On my desk, right by the table clock, lies a black and white print of the Mona Lisa on an A4-sized sheet of copy paper. The banality of this print copy of a magnificent painting appears strangely incongruous with the rest of my desk, especially since I am neither an art nor history student. My interest in the painting derives from the simple fact that it took Leonardo da Vinci 15 years to complete. If you do a Google search on famous people who were known procrastinators, a myriad of dubious listicles display da Vinci’s name. That even the celebrated Renaissance polymath, da Vinci waited till the last minute provides solace when the clock beside my monochromatic Mona Lisa is ticking dangerously close to 11:59 p.m. — the submission deadline for most of my assignments. Knowing that I share my habit of pushing assignments to the last minute with da Vinci helps me breathe through the panic and deliver my assignment — although sometimes a minute late and with an ominous red mark on it. Often, as I hit the submit button and slump back onto my chair, exhaling hours of panic-driven work, I am tempted to reevaluate the chokehold that 11:59 p.m. has on my academic life — a life almost entirely organized around these submissions. The consequences of deadlines have been feverishly contested in academic circles, but if I were to summarize the opposing arguments, they boil down to praising deadlines for increasing productivity or  condemning them for the exclusionary practices they generate. 

The pro-deadline idea, in short, is that multiple short-term deadlines help breakdown coursework into bite-sized pieces and thus students assimilate them better than a long-term deadline at the end of the semester. Multiple 11:59 p.m. time stamps may help students work more efficiently on assignments and papers by spreading the pressure over a longer time frame, ensuring a productivity-boosting discipline. I find irony in the notions of productivity and discipline — a pair of words I associate with the factory line and a flash of frames from the “Modern Times.” My liberal arts classroom should, ideally, not harbor such an astonishing resemblance with Chaplin-esque comedy, but perhaps it’s impossible to escape the time discipline of a post-Industrial society.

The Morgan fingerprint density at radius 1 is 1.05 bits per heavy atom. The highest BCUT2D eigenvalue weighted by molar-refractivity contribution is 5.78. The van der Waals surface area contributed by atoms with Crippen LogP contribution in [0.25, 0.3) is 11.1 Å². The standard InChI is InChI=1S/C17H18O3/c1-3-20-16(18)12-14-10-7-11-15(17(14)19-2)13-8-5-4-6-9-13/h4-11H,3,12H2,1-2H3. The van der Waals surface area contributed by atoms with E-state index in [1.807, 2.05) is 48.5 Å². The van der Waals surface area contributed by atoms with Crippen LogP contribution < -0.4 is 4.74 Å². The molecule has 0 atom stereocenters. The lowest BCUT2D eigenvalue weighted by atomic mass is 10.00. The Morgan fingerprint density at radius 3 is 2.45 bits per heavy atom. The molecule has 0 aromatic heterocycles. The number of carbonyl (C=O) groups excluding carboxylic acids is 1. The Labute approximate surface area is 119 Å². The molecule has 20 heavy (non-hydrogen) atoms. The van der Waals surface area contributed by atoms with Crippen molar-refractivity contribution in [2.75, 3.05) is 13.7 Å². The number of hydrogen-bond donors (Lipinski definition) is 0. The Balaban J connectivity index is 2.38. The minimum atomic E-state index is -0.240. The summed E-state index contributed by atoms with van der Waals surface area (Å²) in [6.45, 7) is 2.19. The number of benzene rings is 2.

As historian E.P. Thompson theorized, the advent of the exacting mechanical clock in the industrialized society is when the economy began to value (and therefore pay) by the number of hours put in rather than the quality of the work produced. This theory supports a complicated Marxist analysis that could be translated into the more contemporary adage of “time is money.” Conversely, one could technically “steal” time, taking longer to produce the same quantity of work but with poorer quality. This is where the need to encourage a general culture of ever-increasing productivity arises. This is exactly what the Apple Watch promises it can do, arising half a century after Thompson. The Apple Watch seems to be able to guilt-trip people into using their time extremely productively by telling them exactly what they’ve been doing with their time — even calculating how much or how well people slept, so they are refreshed and recovered to take their place in the factory line (or cubicle or Zoom room) the following morning again! Sometimes I am tempted to take my own Apple Watch off and declare with the tenor of poetic melodrama, “I refuse to be handcuffed by time!” taking my place among the greatest creative and free minds in history. But most of the time, my Apple Watch is a good reminder that I am a common student, and my raison d’être lies in fulfilling the productivity expected from me.

It is natural for academic spaces to embrace this logic of productivity. After all, university is the education that helps prepare you for the “real” world outside and not really the education that helps you re-imagine it. In essence, you are a node in a long line of operations included in this mechanistic transfer of knowledge. A professor delivers a lecture; you grasp it and regurgitate it with a small tweak of perspectives. The professor proceeds to provide feedback, sometimes assigning the value of a letter or number, the cumulative of which is the transcript that helps the world of employers assess your value. In other words, my 11:59 p.m. deadline is a workstation on a large conveyor belt and must be treated accordingly — mechanically, but with dutiful attention.